PhD Proposal by Thanakorn Khamvilai

Event Details
  • Date/Time:
    • Monday December 2, 2019 - Tuesday December 3, 2019
      3:00 pm - 4:59 pm
  • Location: Montgomery Knight Building 317
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Summary Sentence: Reconfigurable Reliable Robotics

Full Summary: No summary paragraph submitted.

Thanakorn Khamvilai
(Advisor: Prof. Eric Feron]

will propose a doctoral thesis entitled,

Reconfigurable Reliable Robotics


[date & time] Monday, December 2 at 3:00 p.m.
[building & room] Montgomery Knight Building 317

                Due to emerging on-demand mobility, many recent topics of researches are focused on various types of autonomous electric vehicle systems such as a self-driving car, a delivery drone service, and urban air mobility. Two crucial considerations of these autonomous systems are reliability and safety. This research addresses a formal framework for provably guaranteeing reliability and safety in the context of safety-critical cyber-physical systems, which apply to previously mentioned real-world systems. This framework consists of three main contributions. The first one develops a design automation technique for assuring absolute reliability. This design method adopts an Aerospace Recommend Practice documents as standards for formulating a redundancy optimization problem based on a geometric program. The solution to this problem indicates the minimum number of redundancy components, e.g., sensors, computing units, and actuators, needed for achieving the desired reliability.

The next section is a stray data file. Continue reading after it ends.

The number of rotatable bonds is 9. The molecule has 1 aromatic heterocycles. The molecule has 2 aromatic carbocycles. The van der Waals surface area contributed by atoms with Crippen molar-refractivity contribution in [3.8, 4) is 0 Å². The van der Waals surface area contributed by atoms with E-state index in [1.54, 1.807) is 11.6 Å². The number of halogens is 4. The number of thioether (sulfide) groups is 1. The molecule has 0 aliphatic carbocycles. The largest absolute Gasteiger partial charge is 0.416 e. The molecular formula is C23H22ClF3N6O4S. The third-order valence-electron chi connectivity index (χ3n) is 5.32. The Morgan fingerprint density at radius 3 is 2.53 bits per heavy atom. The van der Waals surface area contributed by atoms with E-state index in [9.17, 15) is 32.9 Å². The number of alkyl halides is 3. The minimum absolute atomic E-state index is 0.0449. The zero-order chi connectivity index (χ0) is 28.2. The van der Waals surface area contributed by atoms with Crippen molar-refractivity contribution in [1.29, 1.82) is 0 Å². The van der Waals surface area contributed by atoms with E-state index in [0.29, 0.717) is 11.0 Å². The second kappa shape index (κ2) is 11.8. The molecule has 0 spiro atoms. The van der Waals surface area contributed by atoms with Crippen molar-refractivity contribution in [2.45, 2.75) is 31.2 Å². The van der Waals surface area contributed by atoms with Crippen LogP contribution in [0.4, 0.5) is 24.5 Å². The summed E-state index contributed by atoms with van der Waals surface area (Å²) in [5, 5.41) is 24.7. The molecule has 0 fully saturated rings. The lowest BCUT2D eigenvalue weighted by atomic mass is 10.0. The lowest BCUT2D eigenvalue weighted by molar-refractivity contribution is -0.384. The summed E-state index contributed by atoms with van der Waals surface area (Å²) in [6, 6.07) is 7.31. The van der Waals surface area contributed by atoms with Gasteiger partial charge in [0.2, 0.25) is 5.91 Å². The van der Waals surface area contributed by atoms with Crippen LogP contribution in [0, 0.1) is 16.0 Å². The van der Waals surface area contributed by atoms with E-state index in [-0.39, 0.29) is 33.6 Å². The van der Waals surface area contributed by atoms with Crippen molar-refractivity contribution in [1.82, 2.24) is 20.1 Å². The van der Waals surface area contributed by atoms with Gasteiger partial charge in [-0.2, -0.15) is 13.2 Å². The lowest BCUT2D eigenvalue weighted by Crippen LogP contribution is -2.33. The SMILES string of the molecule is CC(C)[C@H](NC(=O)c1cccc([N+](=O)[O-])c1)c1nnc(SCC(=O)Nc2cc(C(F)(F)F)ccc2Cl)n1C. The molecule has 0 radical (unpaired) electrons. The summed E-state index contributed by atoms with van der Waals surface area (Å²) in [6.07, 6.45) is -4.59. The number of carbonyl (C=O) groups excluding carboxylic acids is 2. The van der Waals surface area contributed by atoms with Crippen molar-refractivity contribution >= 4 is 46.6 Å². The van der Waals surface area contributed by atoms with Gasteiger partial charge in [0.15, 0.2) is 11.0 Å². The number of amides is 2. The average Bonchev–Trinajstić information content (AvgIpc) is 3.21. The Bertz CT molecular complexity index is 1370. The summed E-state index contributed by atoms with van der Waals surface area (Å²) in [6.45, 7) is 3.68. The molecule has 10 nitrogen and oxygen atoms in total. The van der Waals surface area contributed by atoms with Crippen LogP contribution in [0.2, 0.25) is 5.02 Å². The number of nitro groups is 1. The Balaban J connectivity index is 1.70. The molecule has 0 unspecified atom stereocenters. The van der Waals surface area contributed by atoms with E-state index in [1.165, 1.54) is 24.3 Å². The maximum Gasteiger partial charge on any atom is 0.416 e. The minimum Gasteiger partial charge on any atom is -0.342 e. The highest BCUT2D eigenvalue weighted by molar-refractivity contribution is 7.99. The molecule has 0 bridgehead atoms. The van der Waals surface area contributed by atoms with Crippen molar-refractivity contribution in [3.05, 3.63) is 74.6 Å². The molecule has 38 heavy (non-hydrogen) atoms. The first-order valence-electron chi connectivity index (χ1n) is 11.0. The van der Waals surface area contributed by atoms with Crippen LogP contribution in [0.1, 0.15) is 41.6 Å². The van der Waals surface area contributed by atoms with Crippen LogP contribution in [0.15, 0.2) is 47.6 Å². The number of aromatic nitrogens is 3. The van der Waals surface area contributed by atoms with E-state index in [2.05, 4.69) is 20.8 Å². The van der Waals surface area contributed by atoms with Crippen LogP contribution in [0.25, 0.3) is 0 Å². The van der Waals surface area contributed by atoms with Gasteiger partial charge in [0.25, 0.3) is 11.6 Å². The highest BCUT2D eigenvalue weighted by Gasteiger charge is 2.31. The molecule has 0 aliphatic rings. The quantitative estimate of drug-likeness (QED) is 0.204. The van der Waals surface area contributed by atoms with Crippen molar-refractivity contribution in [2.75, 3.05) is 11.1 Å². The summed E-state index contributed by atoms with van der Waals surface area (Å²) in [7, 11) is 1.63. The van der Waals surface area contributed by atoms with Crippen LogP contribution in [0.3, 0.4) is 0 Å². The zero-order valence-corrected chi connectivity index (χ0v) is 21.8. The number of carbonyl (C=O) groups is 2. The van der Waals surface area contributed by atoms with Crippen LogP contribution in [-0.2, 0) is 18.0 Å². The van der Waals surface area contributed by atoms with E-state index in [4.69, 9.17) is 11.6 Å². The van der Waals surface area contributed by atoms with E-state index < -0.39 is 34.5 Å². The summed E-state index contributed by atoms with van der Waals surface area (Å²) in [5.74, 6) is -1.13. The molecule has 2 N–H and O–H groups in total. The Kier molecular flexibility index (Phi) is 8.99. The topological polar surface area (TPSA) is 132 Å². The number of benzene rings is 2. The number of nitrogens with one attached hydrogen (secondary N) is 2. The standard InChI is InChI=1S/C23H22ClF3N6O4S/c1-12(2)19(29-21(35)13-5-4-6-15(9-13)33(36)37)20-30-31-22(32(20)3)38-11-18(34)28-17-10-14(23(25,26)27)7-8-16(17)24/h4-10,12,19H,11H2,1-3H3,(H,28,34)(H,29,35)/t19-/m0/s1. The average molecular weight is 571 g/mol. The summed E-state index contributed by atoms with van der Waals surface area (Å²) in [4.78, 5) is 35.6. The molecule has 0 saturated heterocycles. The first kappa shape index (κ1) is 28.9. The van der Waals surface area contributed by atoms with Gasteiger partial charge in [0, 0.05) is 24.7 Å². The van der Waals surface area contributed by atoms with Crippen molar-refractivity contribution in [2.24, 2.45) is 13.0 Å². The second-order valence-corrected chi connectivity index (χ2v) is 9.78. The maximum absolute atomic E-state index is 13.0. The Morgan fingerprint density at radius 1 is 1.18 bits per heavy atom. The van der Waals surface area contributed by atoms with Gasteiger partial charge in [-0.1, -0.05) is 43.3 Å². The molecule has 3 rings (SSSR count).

The second contribution focuses on an approach that mitigates the consequential effects of failures that could occur on those redundancy components. This approach provides two reliability optimization-based methodology for hardware reconfiguring or software reallocating. Depending on where a fault has occurred on the system, the reconfiguration/reallocation optimization problem can be cast as either a mixed-integer linear programming problem or a rank optimization problem.

                The third contribution is shifted toward a safety aspect of the cyber-physical system concerning component failures. Notably, the aim is to ensure that the system's state-space always stays in a known safe-space during its operation despite the loss or a partial loss of its controllability or observability. This idea utilizes concepts of a control allocation problem and a set invariance principle, and provides a quadratic programming optimization problem for calculating an optimal control policy.

                In addition to numerical examples provided at the end of each subsection, this proposed framework will be realizable through experimental implementations that demonstrate the reconfigurable reliable robotic system.


  • Prof. Eric Feron – School of Aerospace Engineering (advisor)
  • Prof. Kyriakos Vamvoudakis – School of Aerospace Engineering
  • Prof. Brian German – School of Aerospace Engineering

Additional Information

In Campus Calendar

Graduate Studies

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Faculty/Staff, Public, Undergraduate students
Phd proposal
  • Created By: Tatianna Richardson
  • Workflow Status: Published
  • Created On: Nov 25, 2019 - 1:56pm
  • Last Updated: Nov 25, 2019 - 1:56pm